Your Best Friend


Your Best Friend

If ever you find yourself being broken apart,
Because the one you trusted has broken your heart,
And all the time you find yourself crying,
While on the inside you feel like you’re dying,

Call me if you feel lonely,
Come to me when your life needs to mend,
From time to time you need only,
Someone with love unconditional – your best friend.

One time life gave you a fright,
Existence was as black as a moonless midnight,
You were feeling so out-of-place,
With no one to hug or embrace,

Then you saw the light,
You came to me in the middle of the night,
And you ran to me to give your heart,
And that’s when your new life did start

Call me if you feel lonely,
Come to me when your life needs to mend,
From time to time you need only,
Someone with love unconditional – Jesus, your best friend.

Copyright © 2008 by Jimmie Aaron Kepler
Originally published in “WORDS…RHYMES…POETRY & PROSE!”
Also published on: “Writing After Fifty” and in the book “Gone Electric: A Poetry Collection.”

Ten Thoughts to Encourage Others

Over the years I have noticed people with ability and skill to do a task or an assignment often lack the confidence to tackle the job before them. If they are a writer, they may fear to put words on paper. If an analyst, they may hesitate or question themselves before solving a problem or recommending a solution.

I have found that a little encouragement helps them make their goals and do their job. Here are ten thoughts on how I encourage others.

1. Show a Sincere Interest in the Person.

  • Listen to what they are saying.
  • When they are talking, look at them not your smart phone.
  • Be interested in what is happening in their life, the challenge(s) they are facing.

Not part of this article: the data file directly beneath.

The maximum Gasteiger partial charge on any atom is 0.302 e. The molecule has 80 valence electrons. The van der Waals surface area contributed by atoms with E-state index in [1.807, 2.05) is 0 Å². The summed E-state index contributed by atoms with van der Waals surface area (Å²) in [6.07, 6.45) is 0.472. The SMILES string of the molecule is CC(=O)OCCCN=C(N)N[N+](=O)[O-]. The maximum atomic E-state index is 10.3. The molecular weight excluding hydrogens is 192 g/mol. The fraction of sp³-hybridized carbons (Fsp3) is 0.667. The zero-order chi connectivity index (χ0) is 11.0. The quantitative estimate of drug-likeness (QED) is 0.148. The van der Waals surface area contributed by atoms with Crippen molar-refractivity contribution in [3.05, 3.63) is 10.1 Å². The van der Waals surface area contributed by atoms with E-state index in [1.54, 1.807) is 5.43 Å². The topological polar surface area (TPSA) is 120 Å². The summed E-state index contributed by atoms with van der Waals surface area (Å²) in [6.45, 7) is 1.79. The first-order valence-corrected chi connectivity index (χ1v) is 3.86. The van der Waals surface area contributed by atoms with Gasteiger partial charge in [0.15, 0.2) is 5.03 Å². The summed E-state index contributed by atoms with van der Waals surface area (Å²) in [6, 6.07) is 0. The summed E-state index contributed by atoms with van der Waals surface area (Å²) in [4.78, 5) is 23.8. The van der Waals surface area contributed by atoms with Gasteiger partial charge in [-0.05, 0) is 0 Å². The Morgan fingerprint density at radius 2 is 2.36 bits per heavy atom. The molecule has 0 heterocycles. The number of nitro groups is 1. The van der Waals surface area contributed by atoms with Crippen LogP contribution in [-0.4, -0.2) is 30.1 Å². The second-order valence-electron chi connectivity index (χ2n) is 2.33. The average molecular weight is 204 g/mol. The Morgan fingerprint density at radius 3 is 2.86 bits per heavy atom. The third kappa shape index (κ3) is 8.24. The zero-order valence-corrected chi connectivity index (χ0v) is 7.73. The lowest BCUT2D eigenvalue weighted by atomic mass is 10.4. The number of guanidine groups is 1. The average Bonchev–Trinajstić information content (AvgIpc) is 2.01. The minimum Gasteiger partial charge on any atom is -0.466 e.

• Let them know you care.

2. Acknowledge What’s Important. 

  • When you acknowledge what’s important to others, you offer a form of verification and support about who they are and what they’re doing.
  • A proper technique I use is merely to restate their question or challenge and then allow them to talk it through.
  • Follow-up and ask how it’s going, are they making progress.
  • Do not share similar circumstances you have lived through or had a friend or family member survive. It’s about them, not you!

3. Say “Congratulations.”

  • These magical “Words of Encouragement” at the right time can make all the difference between a person “keeping going” and “giving up.”
  • Congratulate them on a job or task well done. This recognition can be as simple as thanking them for meeting a deadline.
  • A “Post-It” note or email congratulatory word has fantastic results.
  • Give a person the credit they’ve earned. Do not claim it for yourself.

4. Be There. 

  • Sometimes the “ministry of your presence” is all they need.
  • Just being there for them is encouraging.
  • Many times all they need is a listening ear to talk through the issue or task.
  • Let them know “you have there back.” Many times these simple acts share hope.

5. Say “Thank You.”

  • Saying thank you is a common courtesy.